Theoretical and Applied Genetics

, Volume 123, Issue 1, pp 55–68 | Cite as

Mapping Rph20: a gene conferring adult plant resistance to Puccinia hordei in barley

  • L. T. HickeyEmail author
  • W. Lawson
  • G. J. Platz
  • M. Dieters
  • V. N. Arief
  • S. Germán
  • S. Fletcher
  • R. F. Park
  • D. Singh
  • S. Pereyra
  • J. Franckowiak
Original Paper


A doubled haploid (DH) barley (Hordeum vulgare L.) population of 334 lines (ND24260 × Flagship) genotyped with DArT markers was used to map genes for adult plant resistance (APR) to leaf rust (Puccinia hordei Otth) under field conditions in Australia and Uruguay. The Australian barley cultivar Flagship carries an APR gene (qRphFlag) derived from the cultivar Vada. Association analysis and composite interval mapping identified two genes conferring APR in this DH population. qRphFlag was mapped to the short arm of chromosome 5H (5HS), accounting for 64–85% of the phenotypic variation across four field environments and 56% under controlled environmental conditions (CEC). A second quantitative trait locus (QTL) from ND24260 (qRphND) with smaller effect was mapped to chromosome 6HL. In the absence of qRphFlag, qRphND conferred only a low level of resistance. DH lines displaying the highest level of APR carried both genes. Sequence information for the critical DArT marker bPb-0837 (positioned at 21.2 cM on chromosome 5HS) was used to develop bPb-0837-PCR, a simple PCR-based marker for qRphFlag. The 245 bp fragment for bPb-0837-PCR was detected in a range of barley cultivars known to possess APR, which was consistent with previous tests of allelism, demonstrating that the qRphFlag resistant allele is common in leaf rust resistant cultivars derived from Vada and Emir. qRphFlag has been designated Rph20, the first gene conferring APR to P. hordei to be characterised in barley. The PCR marker will likely be effective in marker-assisted selection for Rph20.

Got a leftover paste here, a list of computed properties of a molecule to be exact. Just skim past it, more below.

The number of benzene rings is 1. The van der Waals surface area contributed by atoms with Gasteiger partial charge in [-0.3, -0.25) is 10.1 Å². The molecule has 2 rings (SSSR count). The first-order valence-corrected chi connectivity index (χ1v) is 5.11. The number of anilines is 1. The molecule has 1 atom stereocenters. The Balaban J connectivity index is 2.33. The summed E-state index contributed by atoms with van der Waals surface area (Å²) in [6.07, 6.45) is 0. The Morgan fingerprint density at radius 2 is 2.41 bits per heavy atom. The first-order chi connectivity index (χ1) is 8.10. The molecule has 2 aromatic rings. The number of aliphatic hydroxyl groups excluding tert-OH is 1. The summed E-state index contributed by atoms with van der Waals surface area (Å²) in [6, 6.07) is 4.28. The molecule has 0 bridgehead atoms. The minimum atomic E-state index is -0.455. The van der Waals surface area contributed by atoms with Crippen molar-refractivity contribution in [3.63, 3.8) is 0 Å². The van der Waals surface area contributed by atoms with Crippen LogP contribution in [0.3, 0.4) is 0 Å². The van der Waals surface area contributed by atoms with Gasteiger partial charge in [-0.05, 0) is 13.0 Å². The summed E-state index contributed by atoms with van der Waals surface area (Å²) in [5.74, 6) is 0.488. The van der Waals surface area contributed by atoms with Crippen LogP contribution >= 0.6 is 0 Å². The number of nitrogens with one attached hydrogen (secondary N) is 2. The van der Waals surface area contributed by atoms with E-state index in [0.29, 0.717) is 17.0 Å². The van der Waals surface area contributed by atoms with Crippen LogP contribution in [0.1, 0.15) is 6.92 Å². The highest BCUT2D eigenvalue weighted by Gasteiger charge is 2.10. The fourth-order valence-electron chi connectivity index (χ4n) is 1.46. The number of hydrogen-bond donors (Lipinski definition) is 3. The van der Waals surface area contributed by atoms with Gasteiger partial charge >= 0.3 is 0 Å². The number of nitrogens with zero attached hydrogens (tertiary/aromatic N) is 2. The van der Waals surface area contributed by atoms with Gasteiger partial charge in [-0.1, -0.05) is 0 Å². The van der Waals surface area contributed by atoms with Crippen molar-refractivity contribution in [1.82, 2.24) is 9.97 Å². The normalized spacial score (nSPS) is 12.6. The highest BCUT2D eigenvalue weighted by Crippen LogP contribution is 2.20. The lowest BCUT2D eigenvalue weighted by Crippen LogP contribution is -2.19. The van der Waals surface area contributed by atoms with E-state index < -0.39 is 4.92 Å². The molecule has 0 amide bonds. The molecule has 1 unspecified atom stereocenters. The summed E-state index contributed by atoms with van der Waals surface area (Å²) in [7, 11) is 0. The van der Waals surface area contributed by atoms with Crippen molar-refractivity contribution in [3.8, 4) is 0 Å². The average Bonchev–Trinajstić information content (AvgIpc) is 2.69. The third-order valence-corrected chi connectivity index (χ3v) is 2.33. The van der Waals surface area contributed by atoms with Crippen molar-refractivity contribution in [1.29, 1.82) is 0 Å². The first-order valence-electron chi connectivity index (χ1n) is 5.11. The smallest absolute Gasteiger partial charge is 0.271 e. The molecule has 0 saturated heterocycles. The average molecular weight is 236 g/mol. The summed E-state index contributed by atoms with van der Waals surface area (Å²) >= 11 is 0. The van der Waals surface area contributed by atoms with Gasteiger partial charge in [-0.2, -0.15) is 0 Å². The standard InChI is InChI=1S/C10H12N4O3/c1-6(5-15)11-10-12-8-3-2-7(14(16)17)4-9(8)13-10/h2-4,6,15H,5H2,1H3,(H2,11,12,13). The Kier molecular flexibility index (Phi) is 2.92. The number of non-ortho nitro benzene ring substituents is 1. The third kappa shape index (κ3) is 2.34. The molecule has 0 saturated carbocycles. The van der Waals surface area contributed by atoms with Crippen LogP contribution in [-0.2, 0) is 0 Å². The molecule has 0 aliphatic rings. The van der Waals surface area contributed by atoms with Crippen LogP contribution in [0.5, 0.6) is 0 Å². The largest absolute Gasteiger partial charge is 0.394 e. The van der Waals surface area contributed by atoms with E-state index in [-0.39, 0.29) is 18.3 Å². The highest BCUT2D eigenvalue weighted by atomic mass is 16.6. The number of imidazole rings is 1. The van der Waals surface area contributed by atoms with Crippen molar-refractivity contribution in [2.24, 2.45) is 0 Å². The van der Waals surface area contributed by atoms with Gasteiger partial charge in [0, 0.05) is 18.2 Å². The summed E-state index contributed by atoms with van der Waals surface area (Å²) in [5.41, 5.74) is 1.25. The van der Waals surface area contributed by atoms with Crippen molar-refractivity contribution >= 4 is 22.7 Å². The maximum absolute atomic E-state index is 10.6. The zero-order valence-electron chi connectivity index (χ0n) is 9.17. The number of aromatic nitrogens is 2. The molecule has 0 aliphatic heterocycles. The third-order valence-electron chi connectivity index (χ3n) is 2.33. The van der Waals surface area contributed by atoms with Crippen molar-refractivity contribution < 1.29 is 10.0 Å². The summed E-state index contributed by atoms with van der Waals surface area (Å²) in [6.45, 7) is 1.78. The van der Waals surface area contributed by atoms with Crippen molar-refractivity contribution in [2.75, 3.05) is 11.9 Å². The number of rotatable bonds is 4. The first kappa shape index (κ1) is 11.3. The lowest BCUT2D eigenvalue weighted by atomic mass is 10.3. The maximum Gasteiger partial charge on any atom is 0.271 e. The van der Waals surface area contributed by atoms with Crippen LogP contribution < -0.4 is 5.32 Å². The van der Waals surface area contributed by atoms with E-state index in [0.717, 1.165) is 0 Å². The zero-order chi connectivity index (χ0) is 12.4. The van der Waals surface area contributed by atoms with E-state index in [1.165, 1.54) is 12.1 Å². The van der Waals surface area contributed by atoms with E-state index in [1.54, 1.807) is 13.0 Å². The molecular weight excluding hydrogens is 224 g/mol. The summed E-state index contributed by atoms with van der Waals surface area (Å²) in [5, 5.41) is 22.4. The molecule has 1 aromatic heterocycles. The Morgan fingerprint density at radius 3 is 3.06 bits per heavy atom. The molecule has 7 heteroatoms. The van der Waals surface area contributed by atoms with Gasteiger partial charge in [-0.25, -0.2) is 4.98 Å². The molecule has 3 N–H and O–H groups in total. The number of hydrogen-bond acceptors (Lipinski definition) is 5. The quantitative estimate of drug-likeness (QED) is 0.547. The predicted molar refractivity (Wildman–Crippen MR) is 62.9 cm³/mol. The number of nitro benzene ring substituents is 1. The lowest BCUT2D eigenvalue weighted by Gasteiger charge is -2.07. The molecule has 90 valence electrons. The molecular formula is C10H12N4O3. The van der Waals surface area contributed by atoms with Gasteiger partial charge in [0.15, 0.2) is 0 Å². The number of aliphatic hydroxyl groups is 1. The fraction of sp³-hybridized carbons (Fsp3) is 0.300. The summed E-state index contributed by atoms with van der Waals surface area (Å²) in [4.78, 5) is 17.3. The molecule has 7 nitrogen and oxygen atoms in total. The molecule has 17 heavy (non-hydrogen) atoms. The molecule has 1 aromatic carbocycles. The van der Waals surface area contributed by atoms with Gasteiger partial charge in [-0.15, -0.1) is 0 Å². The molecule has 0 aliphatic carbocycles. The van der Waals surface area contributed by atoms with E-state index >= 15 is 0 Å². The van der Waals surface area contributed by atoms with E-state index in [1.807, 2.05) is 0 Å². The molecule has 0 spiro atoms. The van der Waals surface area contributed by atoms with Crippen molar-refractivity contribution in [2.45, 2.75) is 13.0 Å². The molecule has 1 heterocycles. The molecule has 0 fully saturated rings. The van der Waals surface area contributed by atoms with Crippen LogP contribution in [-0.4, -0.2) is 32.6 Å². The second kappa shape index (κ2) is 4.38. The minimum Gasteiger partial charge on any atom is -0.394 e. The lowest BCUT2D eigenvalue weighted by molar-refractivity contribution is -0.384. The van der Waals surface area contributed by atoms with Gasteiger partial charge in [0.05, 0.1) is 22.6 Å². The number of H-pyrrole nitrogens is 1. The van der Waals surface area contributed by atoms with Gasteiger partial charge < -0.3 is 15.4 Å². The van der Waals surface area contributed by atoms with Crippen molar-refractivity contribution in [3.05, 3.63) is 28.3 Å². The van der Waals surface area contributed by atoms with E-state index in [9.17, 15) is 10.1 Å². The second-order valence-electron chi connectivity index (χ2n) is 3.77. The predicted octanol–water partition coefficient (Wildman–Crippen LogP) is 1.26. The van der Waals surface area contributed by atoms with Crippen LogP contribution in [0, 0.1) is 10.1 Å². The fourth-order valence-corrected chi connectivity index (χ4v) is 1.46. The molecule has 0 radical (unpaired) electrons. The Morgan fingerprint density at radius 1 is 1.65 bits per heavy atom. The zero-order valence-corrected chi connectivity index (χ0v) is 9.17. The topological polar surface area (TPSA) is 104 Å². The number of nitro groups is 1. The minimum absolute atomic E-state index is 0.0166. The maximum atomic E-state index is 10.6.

Quantitative Trait Locus Doubled Haploid Leaf Rust Stripe Rust Doubled Haploid Line 
These keywords were added by machine and not by the authors. This process is experimental and the keywords may be updated as the learning algorithm improves.



This research was supported by the Grains Research and Development Corporation of Australia through a Postgraduate Research Scholarship (GRS141) and Barley Breeding Australia, Northern Node (DAQ00110), and additional funding was provided for travel to field locations in Australia. The authors thank the University of Queensland for a Graduate School International Travel Award (GSITA) for assistance in collaborative research in Uruguay. We also wish to acknowledge Ms Julie McKavanagh and Mr Gary Bloustien (DEEDI) for their technical assistance in the laboratory and the field. Development of the DH lines was supported by the Co-operative Research Centre for an Internationally Competitive Pork Industry (Pork CRC Project 1A-101-0607).

Supplementary material

122_2011_1566_MOESM1_ESM.doc (94 kb)
Supplementary material 1 (DOC 93.5 kb)


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Copyright information

© Springer-Verlag 2011

Authors and Affiliations

  • L. T. Hickey
    • 1
    Email author
  • W. Lawson
    • 2
  • G. J. Platz
    • 2
  • M. Dieters
    • 1
  • V. N. Arief
    • 1
  • S. Germán
    • 3
  • S. Fletcher
    • 4
  • R. F. Park
    • 5
  • D. Singh
    • 5
  • S. Pereyra
    • 3
  • J. Franckowiak
    • 2
  1. 1.The University of Queensland, School of Agriculture and Food SciencesBrisbaneAustralia
  2. 2.Department of EmploymentEconomic Development and Innovation, Hermitage Research StationWarwickAustralia
  3. 3.Instituto Nacional de Investigación Agropecuaria, La EstanzuelaColoniaUruguay
  4. 4.Department of EmploymentEconomic Development and Innovation, Leslie Research Centre ToowoombaToowoombaAustralia
  5. 5.The University of Sydney, Plant Breeding Institute-CobbittyNarellanAustralia

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